Medical Information

Dobermans are a generally healthy breed, but they are prone to Wobbler’s Syndrome, a condition of the cervical vertebrae that causes spinal cord compression, resulting in an unsteady (wobbly) gait and weakness. Treatment is either medical to control the symptoms, usually with corticosteroids and cage rest, or surgical to correct the spinal cord compression. Either way, there is no real cure for the disease and relapses are likely to occur.

A Doberman can also have an inherited blood clotting condition called von Willebrand’s Disorder (VWD) which causes hemorrhaging from a simple injury or illness. This condition can be identified through a blood test when the dog is a puppy, and reputable breeders will provide this information to you prior to purchase.

Other medical issues the Doberman faces with much less frequency include Hypothyroidism (underactivity of the thyroid gland that can cause lethargy, weight gain, skin infection and hair loss, cold intolerance, chronic ear infections or severe behavioral changes, and is treatable with drug therapy), Hip Dysplasia (when the head of the thigh bone no longer fits firmly in the “cup” provided by the hip socket, causing loss of mobility and arthritis-like symptoms), and various eye maladies including cataracts and glaucoma. They can also experience Gastric Dilation Volvulus (GDV), also known as bloat/torsion, when excess gas is trapped in the dog’s stomach and the stomach becomes twisted.

Very rarely, Dobermans can exhibit Peripheral Neuropathy, otherwise known as “Dancing Doberman Disease.” This ideas causes damage to nerves of the peripheral nervous system, which may be caused either by diseases of the nerve or from the side-effects of systemic illness. This disease sometimes is overlooked because it mimics symptoms of other more well-known spinal conditions. Most affected dogs have normal findings on other tests, including blood counts, biochemistry, x-ray, and thyroid function. Over several months the condition progresses with a wasting of rear leg muscles, and a more constant shifting of weight on the rear legs to resemble a dog “dancing”, hence the name “Dancing Doberman Disease”. The dogs show no sign of pain and are perfectly capable of running in the yard, chasing a ball or a squirrel, etc., although they will often prefer to sit or lie down as opposed to stand in place.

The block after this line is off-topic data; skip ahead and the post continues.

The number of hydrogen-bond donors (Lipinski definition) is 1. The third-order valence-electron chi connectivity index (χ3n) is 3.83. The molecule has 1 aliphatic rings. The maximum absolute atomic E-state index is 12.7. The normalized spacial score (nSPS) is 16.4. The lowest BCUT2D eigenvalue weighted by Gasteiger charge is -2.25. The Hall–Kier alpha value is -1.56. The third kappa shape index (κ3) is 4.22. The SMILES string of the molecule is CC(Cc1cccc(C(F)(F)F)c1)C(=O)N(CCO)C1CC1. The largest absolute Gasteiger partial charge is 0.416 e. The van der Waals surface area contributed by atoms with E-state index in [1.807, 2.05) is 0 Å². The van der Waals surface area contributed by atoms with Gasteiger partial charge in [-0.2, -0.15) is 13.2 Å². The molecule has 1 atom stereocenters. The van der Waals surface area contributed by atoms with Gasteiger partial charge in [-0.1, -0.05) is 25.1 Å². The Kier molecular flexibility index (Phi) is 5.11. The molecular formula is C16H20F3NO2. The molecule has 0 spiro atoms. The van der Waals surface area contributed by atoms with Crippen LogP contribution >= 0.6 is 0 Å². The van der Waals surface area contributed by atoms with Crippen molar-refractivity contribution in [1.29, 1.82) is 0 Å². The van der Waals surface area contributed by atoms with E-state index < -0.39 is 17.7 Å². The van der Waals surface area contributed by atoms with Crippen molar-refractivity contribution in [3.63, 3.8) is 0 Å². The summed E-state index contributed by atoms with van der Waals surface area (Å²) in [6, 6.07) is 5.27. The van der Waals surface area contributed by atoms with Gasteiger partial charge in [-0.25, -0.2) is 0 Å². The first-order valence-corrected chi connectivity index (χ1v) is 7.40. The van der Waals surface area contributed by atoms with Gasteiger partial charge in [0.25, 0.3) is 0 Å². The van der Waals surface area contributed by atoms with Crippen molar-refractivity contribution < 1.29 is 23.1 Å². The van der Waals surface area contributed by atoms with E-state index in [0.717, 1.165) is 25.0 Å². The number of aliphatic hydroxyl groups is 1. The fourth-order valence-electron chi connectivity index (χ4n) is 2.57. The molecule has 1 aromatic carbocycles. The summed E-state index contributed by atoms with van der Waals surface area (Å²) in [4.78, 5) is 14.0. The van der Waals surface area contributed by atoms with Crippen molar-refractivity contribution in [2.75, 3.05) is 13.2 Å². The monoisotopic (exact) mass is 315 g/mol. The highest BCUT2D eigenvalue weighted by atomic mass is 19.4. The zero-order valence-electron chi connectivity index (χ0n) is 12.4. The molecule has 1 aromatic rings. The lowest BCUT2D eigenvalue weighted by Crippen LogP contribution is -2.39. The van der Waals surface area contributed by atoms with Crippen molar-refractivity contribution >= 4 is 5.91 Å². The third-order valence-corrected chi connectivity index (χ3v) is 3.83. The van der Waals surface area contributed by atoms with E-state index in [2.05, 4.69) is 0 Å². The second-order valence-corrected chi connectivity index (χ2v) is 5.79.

Dobermans need little grooming due to their short, tight fur, although they are regular shedders. They do not tolerate cold temperatures well, and are therefore best suited for temperate climates.

Anecdotal Information

In 1976, a “white” Doberman Pinscher female was bred to her own son, who was also bred to his litter sisters. This tight inbreeding continued for some time to allow the breeders to solidify the mutation, which has been widely marketed. “White” Doberman Pinschers possess a mutation called Agouti signaling peptide (also known as the “chinchilla” gene) which leaves the coat and eye color pale. Though some potential Doberman Pinscher owners find the color attractive, white Dobermans face increased risk of sun exposure due to pale fur and abnormal development of the retina. The popularity of the “white” Doberman Pinscher has decreased dramatically as these risks have become known, with many people having called for an end to the breeding and marketing of the white Doberman Pinscher because they perceive it as cruelty to the animal. They are also not a correct representation of the breed, with many having unpredictable temperaments, and serious behavioral problems. Beware of breeders selling their white Dobermans as “special” or “unique” for ridiculous prices.

Bingo von Ellendonk was the first Doberman to score 300 points (a perfect score) in Schutzhund, a sport developed in Germany to test whether dogs act and perform in the manner that their specific breed was intended, rather than simply evaluating a dog’s appearance.